Mosquitoes are everywhere! Heartworms are parasites transmitted by mosquitoes that can lead to life threatening complications to your dog or cat. Ask your veterinarian about the various heartworm preventives and have your dog or cat tested for the presence of heartworms. Prevention is easy, unfortunately the treatment for this disease can be expensive and risky for your pet The fact that your dog only goes outside to urinate and defecate, and the fact that your cat does not go outside at all, does not eliminate the risk of disease.
Normally only adult fleas live on pets, the eggs may be laid on the pet, but usually fall off into the environment where conditions are right for them to develop (through a multistage life cycle) into adult fleas. As a result, it is possible to have a substantial flea problem although you have only identified a few or no fleas on your pet. Egg and larval stages can survive in your home and yard all year due to our warm climate. Biting and scratching on the lower back, tail, and abdomen are the most common signs of flea infestation and infections will often flare up in these areas. Flea control involves treatment of the pet and the environment by a variety of means. Your veterinarian can recommend the most appropriate flea prevention/treatment program for your pet. Fleas carry tapeworms, so be sure to have your veterinarian check your pet for these intestinal parasites as well.
This is yet another parasite that is a common problem during the warmer months. Ticks are not only an irritant and nuisance to your pet, but may transmit several debilitating diseases, such as Lyme disease, babesiosis, and ehrlichiosis. Your veterinarian can also recognize ticks and show you the proper way to remove them from your pet (if you simply try to remove the tick by pulling, you may leave its mouth-parts embedded within your pet’s skin). Owners whose dogs have substantial exposure to ticks (e.g., sporting dogs, dogs that go camping, and those spending time in forest preserves or woods) should ask their veterinarian’s advice about tick preventives and the appropriateness of a vaccination for Lyme disease.
Housing and Travel:
Soaring temperatures are no more comfortable for dogs and cats than they are for people. Heat exposure kills many beloved pets each year. If your pet spends a substantial part of its day outside, be sure that you provide a cool, shady spot for it to escape the hot summer sun as well as a sheltered area to escape summer storms. Please provide plenty of cool, clean water. Some of the worst summer tragedies involve pets that are left in vehicles in the sun with the windows partially or completely rolled up. Temperatures inside a car rapidly climb to more than 100 F and can cause death sometimes in as little as 10 minutes! Please do your pet and yourself a favor and leave them at home during the summer months when running errands. When traveling with your pet, call ahead to make sure they will be welcome at any hotels or homes where you intend to stay. Health certificates are required for each pet when traveling across state lines. Travel outside of the country often requires specific restrictions and considerations, so please allow enough time to follow through. Remember that sometimes the best solution for everyone is to make arrangements for someone to watch your pet, or to bring the pet to a boarding facility designed to provide it with the special care it needs.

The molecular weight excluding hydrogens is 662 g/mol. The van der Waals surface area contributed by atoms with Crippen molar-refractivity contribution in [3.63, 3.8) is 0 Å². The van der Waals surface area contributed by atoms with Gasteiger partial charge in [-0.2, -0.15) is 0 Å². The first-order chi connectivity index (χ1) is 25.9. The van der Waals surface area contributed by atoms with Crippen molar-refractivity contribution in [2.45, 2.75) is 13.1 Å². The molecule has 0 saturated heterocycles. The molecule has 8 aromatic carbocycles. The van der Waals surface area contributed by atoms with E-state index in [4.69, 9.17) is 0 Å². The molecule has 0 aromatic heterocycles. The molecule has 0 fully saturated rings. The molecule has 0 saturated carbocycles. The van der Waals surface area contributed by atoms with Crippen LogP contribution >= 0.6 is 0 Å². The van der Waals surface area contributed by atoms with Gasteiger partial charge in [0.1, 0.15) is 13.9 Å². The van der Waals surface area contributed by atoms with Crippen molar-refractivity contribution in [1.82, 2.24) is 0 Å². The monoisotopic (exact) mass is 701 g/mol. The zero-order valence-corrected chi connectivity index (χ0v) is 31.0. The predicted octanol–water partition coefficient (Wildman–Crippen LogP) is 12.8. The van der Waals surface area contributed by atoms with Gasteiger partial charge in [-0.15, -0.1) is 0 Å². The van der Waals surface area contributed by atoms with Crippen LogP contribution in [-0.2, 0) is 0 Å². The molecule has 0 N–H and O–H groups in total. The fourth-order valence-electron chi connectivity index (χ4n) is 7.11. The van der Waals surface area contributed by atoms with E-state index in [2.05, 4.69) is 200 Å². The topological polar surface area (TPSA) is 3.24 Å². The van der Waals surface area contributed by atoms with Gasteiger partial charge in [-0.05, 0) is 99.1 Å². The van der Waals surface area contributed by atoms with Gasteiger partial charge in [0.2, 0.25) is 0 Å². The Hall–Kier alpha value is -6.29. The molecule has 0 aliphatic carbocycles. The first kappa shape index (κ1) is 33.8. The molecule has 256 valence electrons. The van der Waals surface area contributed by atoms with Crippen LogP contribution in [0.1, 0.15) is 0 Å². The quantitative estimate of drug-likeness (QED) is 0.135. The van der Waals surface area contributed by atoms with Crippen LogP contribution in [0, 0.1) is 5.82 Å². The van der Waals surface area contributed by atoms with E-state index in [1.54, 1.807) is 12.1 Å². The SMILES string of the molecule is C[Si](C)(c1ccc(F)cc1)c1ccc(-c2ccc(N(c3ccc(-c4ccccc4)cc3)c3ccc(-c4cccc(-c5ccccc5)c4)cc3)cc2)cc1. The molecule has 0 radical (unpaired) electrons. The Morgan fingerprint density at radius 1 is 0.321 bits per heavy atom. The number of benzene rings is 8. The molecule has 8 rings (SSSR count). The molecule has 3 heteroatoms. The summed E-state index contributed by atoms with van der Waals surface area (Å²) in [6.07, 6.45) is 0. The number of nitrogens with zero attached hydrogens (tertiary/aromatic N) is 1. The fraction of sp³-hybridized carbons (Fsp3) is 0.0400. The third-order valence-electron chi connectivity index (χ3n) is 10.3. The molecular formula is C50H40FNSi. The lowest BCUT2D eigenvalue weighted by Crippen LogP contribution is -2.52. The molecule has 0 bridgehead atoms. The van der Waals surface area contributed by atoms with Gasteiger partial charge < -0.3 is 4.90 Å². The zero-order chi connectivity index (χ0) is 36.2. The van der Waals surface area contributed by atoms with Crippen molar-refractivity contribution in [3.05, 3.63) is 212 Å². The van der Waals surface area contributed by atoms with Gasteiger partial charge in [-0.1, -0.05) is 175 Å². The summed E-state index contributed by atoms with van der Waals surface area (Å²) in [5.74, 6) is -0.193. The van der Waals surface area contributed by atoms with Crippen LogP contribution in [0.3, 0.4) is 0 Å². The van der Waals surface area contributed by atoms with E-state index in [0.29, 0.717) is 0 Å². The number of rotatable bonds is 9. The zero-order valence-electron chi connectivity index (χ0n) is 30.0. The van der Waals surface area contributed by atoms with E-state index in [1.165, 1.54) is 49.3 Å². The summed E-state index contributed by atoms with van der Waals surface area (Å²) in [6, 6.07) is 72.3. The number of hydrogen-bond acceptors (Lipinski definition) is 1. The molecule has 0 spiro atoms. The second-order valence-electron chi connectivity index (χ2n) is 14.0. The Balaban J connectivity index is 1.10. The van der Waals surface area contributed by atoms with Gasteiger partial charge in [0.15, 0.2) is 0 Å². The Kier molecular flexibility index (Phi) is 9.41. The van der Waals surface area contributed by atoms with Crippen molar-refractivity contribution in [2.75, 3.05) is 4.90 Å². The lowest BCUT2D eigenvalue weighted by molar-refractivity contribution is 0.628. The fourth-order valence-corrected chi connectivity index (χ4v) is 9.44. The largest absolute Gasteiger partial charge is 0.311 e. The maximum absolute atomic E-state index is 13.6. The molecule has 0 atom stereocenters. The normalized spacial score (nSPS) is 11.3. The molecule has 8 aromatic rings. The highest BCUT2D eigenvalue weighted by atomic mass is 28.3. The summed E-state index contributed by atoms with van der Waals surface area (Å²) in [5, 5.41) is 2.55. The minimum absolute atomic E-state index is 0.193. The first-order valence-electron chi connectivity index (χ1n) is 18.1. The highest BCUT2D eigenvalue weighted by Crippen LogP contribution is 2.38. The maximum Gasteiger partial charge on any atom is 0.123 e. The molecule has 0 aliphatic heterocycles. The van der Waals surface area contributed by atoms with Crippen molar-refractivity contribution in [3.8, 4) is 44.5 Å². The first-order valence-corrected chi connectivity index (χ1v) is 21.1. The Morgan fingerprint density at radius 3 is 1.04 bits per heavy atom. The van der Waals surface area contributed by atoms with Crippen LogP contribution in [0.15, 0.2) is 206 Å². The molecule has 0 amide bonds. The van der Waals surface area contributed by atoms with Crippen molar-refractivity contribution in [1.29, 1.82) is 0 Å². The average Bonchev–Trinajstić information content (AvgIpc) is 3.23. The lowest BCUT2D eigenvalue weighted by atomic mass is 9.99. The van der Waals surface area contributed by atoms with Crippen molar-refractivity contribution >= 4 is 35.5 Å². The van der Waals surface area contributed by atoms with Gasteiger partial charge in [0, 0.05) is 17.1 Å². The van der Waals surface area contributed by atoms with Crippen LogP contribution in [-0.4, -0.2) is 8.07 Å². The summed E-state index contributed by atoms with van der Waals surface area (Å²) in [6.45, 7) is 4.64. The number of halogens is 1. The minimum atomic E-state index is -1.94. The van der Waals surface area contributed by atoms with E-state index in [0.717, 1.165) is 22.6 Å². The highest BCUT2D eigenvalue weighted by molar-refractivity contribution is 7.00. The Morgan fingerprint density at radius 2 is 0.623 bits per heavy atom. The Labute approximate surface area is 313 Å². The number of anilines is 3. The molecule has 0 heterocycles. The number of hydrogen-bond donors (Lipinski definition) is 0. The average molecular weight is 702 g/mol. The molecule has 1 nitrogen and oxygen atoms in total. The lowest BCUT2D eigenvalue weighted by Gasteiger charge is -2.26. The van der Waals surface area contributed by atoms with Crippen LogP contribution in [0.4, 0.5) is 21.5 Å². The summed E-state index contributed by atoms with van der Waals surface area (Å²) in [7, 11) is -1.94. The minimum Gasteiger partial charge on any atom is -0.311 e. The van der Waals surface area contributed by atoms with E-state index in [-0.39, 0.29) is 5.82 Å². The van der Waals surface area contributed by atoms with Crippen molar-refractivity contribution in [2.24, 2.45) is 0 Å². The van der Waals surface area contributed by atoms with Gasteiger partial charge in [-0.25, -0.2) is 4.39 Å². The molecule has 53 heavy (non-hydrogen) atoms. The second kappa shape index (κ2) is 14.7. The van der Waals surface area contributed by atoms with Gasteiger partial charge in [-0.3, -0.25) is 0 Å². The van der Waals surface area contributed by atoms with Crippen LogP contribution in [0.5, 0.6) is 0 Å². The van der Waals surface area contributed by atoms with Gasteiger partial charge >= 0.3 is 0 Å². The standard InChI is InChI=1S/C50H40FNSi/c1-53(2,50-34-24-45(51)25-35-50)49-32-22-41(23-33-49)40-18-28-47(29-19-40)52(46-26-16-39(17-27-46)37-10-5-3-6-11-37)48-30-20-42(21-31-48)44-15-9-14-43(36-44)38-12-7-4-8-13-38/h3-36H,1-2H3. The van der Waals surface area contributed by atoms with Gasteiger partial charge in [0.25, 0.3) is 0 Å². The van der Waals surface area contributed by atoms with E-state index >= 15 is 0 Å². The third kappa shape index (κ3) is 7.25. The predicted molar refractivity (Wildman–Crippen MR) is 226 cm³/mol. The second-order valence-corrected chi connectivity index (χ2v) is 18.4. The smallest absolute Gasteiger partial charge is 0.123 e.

Pesticides and lawn care products:
Many of these products are potentially toxic to pets. Be sure to store these items where pets don’t have access to them. After treating lawns and outside areas, keep pets away for the designated length of time recommended by the manufacturer. Remember that many types of summer foliage (among them hydrangea, wisteria, delphinium, foxglove, privet hedge, monkshood and oleander) can be toxic to pets as well, so do your best to prevent your pets from ingesting plants.
With the warm weather and sunshine unfortunately come the pests: scorpions, wasps/bees, fire ants, and spiders can sting your pets and cause localized pain and swelling or can cause your pet to break out in hives. Antihistamines are one of several treatment options used to decrease the reactions to these biting insects.
Rattlesnakes are already out and about – This is the time of year to update your pet with the rattlesnake vaccine, which can decrease your pets reaction to the snakebite.
Internal parasites [such as hookworms, roundworms, whipworms and tapeworms] can be prevented by using monthly heartworm preventatives such as Iverhart Max [protects against heartworms and intestinal parasites, including tapeworms] and Advantage Multi [protects against fleas, ear mites, heartworms, and certain intestinal parasites]. Fleas and ticks can be prevented by using your monthly topical or oral preventatives such as Vectra 3D [protects against fleas, ticks, mosquitos, lice, mites and sand flies], Advantage Multi or Comfortis [fleas]. All of these pests can affect your dogs and cats to various degrees, but most are fortunately preventable.
An annual exam is all that is required to fill your pets prescriptions here at Northwest Pet Hospital. For more information, please call us at (512)863-9200 or check out our website: northwestpethospital.com.
Guest Post by: Rama Santschi, DVM
Thank you Dr. Santschi for writing this helpful post and sharing it with us!-Laura & Caitlin, Austin Dog Zone